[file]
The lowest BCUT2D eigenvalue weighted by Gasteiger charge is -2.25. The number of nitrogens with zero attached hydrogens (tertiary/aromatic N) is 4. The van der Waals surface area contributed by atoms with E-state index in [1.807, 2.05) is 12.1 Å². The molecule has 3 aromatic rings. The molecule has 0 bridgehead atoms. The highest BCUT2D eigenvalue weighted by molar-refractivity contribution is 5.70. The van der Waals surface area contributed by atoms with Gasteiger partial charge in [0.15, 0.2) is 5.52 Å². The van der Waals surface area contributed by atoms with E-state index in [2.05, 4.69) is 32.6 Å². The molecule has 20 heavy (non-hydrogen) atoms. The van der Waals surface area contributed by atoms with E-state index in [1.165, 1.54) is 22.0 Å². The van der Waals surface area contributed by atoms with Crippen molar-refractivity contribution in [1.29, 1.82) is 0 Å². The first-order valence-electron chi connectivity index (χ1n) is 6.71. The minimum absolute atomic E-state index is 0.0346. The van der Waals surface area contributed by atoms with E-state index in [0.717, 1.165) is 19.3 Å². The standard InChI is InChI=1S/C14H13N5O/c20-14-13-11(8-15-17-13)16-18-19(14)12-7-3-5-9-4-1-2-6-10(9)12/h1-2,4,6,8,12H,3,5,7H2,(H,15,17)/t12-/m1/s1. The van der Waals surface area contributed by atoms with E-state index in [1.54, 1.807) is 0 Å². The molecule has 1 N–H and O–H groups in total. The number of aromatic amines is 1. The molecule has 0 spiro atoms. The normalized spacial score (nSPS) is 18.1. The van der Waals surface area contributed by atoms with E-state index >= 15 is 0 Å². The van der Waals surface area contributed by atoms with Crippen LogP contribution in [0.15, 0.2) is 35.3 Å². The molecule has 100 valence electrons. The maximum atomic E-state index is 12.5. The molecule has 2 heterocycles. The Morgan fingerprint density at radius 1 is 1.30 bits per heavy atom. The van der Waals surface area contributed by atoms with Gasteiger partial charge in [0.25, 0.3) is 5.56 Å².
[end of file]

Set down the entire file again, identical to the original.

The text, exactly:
The lowest BCUT2D eigenvalue weighted by Gasteiger charge is -2.25. The number of nitrogens with zero attached hydrogens (tertiary/aromatic N) is 4. The van der Waals surface area contributed by atoms with E-state index in [1.807, 2.05) is 12.1 Å². The molecule has 3 aromatic rings. The molecule has 0 bridgehead atoms. The highest BCUT2D eigenvalue weighted by molar-refractivity contribution is 5.70. The van der Waals surface area contributed by atoms with Gasteiger partial charge in [0.15, 0.2) is 5.52 Å². The van der Waals surface area contributed by atoms with E-state index in [2.05, 4.69) is 32.6 Å². The molecule has 20 heavy (non-hydrogen) atoms. The van der Waals surface area contributed by atoms with E-state index in [1.165, 1.54) is 22.0 Å². The van der Waals surface area contributed by atoms with Crippen molar-refractivity contribution in [1.29, 1.82) is 0 Å². The first-order valence-electron chi connectivity index (χ1n) is 6.71. The minimum absolute atomic E-state index is 0.0346. The van der Waals surface area contributed by atoms with E-state index in [0.717, 1.165) is 19.3 Å². The standard InChI is InChI=1S/C14H13N5O/c20-14-13-11(8-15-17-13)16-18-19(14)12-7-3-5-9-4-1-2-6-10(9)12/h1-2,4,6,8,12H,3,5,7H2,(H,15,17)/t12-/m1/s1. The van der Waals surface area contributed by atoms with E-state index in [1.54, 1.807) is 0 Å². The molecule has 1 N–H and O–H groups in total. The number of aromatic amines is 1. The molecule has 0 spiro atoms. The normalized spacial score (nSPS) is 18.1. The van der Waals surface area contributed by atoms with E-state index >= 15 is 0 Å². The van der Waals surface area contributed by atoms with Crippen LogP contribution in [0.15, 0.2) is 35.3 Å². The molecule has 100 valence electrons. The maximum atomic E-state index is 12.5. The molecule has 2 heterocycles. The Morgan fingerprint density at radius 1 is 1.30 bits per heavy atom. The van der Waals surface area contributed by atoms with Gasteiger partial charge in [0.25, 0.3) is 5.56 Å².